Spotted sandpiper
Spotted Sandpiper (Actitis macularius) © Flickr user Nigel (CC by 2.0)

Stories in Kansas

Spotted Sandpiper

April 2018 Shorebird of the Month

Robert Penner stands with crossed arms, looking to his left and laughing.

Rob has worked as The Nature Conservancy’s Cheyenne Bottoms Preserve Manager for 22 years, increasing habitat for migrating shorebirds and nesting grassland birds at the world-renowned wetland.

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I would be hard pressed to name my favorite shorebird. Like all other birds, choosing my favorite bird depends on the season. The spotted sandpiper isn’t seen in large numbers in the spring – and even then the recorded numbers vary quite a bit from year to year. But sometimes, a few will stick around to spend the summer at Cheyenne Bottoms to nest. So, if I see a spotted sandpiper in August…it definitely qualifies as my favorite bird that month.

The many different sandpipers can be hard to identify, but the eponymous markings of the spotted sandpiper (Actitis macularius) make this one a bit easier to recognize. 

Fun Facts

Playing the odds: female spotted sandpipers sometimes practice polyandry - mating with multiple males and laying up to 4 separate clutches of eggs

Take the lead: the males incubate the eggs and tend to the hatchlings

In a bind: groups of sandpipers are sometimes called binds

Charcoal drawing of a spotted sandpiper
Spotted sandpiper (Actitis macularisu) Female spotted sandpipers may mate with multiple males, laying up to 4 clutches of eggs which are incubated by the males. © Robert Penner/TNC

Habitat & Range

Spotted sandpipers can be found across North America, breeding from Alaska and Canada as far south as Kansas and parts of Arizona & New Mexico. They then migrate south to winter on the southern coasts of the US and throughout the Caribbean and Central America. Like most shorebirds, spotted sandpipers are looking for shoreline, but many kinds of water will do: streambanks, ponds, temporary and permanent wetlands, even water bodies in the mountains. They eat small invertebrates (like bugs, worms & crustaceans) dug up from the sandy and muddy shores or plucked out of the air – sometimes they’ll even eat fish. When nesting, they look for nearby vegetation to keep the nests and chicks hidden from predators.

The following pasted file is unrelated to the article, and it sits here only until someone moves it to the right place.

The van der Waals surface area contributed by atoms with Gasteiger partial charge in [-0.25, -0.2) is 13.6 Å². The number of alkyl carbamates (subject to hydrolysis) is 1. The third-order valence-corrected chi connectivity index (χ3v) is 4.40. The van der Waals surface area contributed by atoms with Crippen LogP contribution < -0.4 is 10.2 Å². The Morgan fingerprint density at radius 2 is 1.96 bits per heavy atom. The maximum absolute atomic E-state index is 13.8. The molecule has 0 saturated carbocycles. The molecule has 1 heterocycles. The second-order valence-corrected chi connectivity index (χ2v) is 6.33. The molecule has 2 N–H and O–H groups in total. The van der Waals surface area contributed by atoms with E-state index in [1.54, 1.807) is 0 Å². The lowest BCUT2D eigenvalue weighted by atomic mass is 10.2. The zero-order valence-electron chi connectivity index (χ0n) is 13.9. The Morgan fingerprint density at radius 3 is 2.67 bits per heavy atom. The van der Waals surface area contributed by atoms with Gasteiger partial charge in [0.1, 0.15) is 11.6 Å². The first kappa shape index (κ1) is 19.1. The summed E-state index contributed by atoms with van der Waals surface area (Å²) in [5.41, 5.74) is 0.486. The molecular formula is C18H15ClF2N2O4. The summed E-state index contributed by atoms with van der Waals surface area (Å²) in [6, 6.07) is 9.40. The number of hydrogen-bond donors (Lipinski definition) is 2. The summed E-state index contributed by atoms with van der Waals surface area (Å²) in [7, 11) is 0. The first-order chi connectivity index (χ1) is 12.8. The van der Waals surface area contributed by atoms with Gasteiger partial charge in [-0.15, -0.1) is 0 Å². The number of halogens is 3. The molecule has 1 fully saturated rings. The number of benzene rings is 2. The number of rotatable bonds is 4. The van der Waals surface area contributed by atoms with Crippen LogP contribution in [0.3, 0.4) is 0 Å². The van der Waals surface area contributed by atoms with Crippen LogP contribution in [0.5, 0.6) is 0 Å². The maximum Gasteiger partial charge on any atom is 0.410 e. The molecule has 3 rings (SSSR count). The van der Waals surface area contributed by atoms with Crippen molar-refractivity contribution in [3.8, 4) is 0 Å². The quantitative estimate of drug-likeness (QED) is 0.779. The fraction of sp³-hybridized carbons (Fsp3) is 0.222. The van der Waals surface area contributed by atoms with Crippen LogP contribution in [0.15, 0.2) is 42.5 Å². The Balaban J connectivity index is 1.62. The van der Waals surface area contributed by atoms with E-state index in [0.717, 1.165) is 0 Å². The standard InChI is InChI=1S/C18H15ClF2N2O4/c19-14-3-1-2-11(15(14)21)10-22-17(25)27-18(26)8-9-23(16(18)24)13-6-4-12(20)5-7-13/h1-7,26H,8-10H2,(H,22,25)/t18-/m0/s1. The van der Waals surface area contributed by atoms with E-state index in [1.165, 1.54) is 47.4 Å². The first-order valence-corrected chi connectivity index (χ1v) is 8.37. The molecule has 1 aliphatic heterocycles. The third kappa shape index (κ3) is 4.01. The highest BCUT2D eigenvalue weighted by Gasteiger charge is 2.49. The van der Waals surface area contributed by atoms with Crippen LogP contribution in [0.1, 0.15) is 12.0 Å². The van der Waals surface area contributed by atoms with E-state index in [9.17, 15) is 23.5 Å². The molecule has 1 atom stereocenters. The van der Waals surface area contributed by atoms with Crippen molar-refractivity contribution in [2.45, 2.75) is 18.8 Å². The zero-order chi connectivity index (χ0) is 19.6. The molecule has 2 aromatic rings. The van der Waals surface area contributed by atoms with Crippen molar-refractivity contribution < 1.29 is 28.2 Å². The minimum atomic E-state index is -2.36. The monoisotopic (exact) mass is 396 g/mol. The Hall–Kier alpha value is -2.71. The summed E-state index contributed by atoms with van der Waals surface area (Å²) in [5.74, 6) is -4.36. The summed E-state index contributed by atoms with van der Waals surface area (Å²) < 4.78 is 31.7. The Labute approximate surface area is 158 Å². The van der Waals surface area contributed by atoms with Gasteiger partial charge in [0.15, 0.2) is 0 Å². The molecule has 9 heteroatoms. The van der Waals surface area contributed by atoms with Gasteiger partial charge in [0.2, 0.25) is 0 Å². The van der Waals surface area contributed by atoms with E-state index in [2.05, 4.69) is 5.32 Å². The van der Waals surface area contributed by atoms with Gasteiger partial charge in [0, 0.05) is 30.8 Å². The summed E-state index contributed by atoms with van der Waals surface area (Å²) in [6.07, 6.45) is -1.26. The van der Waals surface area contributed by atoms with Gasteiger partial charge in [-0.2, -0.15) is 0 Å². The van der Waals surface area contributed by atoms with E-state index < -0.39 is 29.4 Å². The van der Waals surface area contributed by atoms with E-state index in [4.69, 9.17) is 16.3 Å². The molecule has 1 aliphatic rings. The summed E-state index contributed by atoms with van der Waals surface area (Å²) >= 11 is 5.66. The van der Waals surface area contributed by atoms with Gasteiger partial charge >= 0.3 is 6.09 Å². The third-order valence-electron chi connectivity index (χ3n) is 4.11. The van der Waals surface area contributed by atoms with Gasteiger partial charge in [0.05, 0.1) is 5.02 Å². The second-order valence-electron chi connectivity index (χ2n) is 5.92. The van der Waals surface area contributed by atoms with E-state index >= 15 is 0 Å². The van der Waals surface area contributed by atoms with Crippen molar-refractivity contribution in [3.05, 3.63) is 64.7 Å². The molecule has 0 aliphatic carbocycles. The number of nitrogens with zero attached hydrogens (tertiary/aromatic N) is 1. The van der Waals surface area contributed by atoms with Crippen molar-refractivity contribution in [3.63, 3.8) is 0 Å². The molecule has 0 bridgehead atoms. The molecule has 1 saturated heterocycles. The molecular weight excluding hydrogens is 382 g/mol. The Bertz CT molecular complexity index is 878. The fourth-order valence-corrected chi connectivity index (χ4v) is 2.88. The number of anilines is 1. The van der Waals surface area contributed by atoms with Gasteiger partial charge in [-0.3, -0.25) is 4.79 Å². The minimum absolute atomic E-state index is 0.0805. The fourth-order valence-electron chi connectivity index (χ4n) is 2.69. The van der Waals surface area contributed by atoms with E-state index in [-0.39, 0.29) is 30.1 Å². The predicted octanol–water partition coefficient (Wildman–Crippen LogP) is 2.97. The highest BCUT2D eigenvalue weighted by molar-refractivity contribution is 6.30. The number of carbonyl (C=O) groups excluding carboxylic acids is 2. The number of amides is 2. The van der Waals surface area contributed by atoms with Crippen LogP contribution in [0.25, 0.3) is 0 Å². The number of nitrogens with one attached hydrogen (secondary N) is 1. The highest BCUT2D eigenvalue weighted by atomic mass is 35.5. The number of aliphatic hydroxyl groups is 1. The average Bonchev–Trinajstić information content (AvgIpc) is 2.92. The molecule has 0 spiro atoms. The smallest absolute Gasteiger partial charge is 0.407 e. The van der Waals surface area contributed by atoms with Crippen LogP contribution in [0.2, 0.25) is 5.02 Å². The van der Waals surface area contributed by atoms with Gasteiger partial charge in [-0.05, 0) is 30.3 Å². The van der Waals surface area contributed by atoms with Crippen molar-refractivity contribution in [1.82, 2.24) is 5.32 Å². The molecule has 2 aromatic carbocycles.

Conservation Status

Low concern. 2012 population surveys estimate there are 660,000 spotted sandpipers in North America, and the species isn’t on most watch lists. However slow and steady declines between 1966 and 2014 mean this number is only about half what it was mid-century. Their widespread breeding distribution is one reason they are ranked at low concern. Local threats like loss of wetlands and poor water quality may impact the birds in some areas but, for now, there is other habitat for relocation.  

Cheyenne Bottoms Area Status

Rare mid-April through early-October with the very occasional nesting pairs in the summer. There’s a better, but still slight, chance of seeing spotted sandpipers throughout May during spring migration.

 

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Robert Penner stands with crossed arms, looking to his left and laughing.

Rob has worked as The Nature Conservancy’s Cheyenne Bottoms Preserve Manager for 22 years, increasing habitat for migrating shorebirds and nesting grassland birds at the world-renowned wetland.

More About Robert Penner, PhD